Senatorial bets join ACT in signing covenant on education sector agenda

By Merlina Hernando-Malipot

A teachers group on Wednesday clinched the support of some senatorial candidates in the upcoming May midterm elections by asking them to sign a covenant containing the education sector agenda.


The Alliance of Concerned Teachers (ACT) inked an education sector agenda with poll bets Atty. Neri Colmenares, Sen. Grace Poe, Sen. Bam Aquino, Sen. JV Ejercito, Atty. Chel Diokno, and Atty. Erin Tañada to “prioritize the legislation of salary increase and benefits for education workers and higher education budget when elected.”

Issuing a statement, ACT said that candidate – in person or through their representatives – also committed “to safeguard the rights of the education sector amidst attacks from state security forces as well as to push for a review of the K to 12 program” and “pledged to endeavor in the promotion of human rights, peace, democracy, development, and sovereignty.”

“The relevance of elections lies on the opportunity for change that it presents,” said ACT National Chairperson Joselyn Martinez. “We are happy to have made partners with future lawmakers who share our commitment to uphold the rights and welfare of the education sector, and the rest of the Filipino people,” she added.

The covenant signing was held in during the launch “SWELDO” in the University of the Philippines- Diliman. The “SWELDO” is education sector agenda which represents the teachers’ demands for substantial pay hike, better welfare and benefits, free and quality education and other social services, respect for labor rights and promotion of lasting peace, democracy and pro-people development, and ownership and sovereignty.

“We have sought the support of a number of candidates based on their track record in upholding the education sector's causes,” Martinez said. She noted that ACT has a “long history of collaboration” with Colmenares ever since he was a partylist representative in Congress where he “consistently advocated for the economic and political rights of education workers even outside the legislature.”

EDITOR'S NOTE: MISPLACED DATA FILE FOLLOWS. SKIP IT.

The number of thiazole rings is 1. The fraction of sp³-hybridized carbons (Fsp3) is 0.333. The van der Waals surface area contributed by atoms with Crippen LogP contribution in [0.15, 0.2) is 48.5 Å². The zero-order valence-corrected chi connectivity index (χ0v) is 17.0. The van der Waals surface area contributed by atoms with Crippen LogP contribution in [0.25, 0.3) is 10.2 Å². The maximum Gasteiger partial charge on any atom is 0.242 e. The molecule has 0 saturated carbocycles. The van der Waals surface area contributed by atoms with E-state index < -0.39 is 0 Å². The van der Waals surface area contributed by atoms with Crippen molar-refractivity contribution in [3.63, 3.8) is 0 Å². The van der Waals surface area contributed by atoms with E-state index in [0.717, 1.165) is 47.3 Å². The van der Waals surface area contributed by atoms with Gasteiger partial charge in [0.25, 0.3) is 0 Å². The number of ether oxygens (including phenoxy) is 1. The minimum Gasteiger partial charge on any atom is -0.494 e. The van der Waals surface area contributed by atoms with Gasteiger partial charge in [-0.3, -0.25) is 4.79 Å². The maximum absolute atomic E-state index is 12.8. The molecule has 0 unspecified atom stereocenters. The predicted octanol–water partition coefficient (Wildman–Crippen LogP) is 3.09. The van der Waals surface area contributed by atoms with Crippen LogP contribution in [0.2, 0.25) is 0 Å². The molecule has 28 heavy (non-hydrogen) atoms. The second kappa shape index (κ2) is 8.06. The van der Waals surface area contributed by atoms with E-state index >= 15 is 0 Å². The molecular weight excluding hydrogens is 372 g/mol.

ACT, Martinez added, also has a “vibrant cooperation” with Senators Poe, Aquino, and Ejercito in the current Congress “where we vigorously lobbied for various education issues.” Diokno and Tañada, she explained, also “proved their high regard for education workers when they stepped forward to defend teachers in the midst of the PNP profiling issue.”

Martinez said that the “solidarity established” during the event “speaks volumes on the justness of education workers’ demands and is a product of the sector’s relentless exposition of their plight and uncompromising struggle for decent wages, better benefits, and social justice.”

“With more people coming to work together, we stand a very good chance at building a better future for the Filipino people,” Martinez said. “And we shall continue to strive for more unities in our fight for a just, democratic, and peaceful society,” she added.

ACT’s education agenda launch and ceremonial pledge of commitment with electoral candidates were witnessed by leaders from several teachers’ and education workers’ federations and unions such as ACT-NCR Union, Quezon City Public School Teachers Association (QCPSTA), Manila Public School Teachers Association (MPSTA), Caloocan Public Elementary and Secondary Teachers Federation (CPESTF), All U.P. Workers Alliance, among others.

The participants also vouched to hold watch over the realization of the commitments that were signed during the event.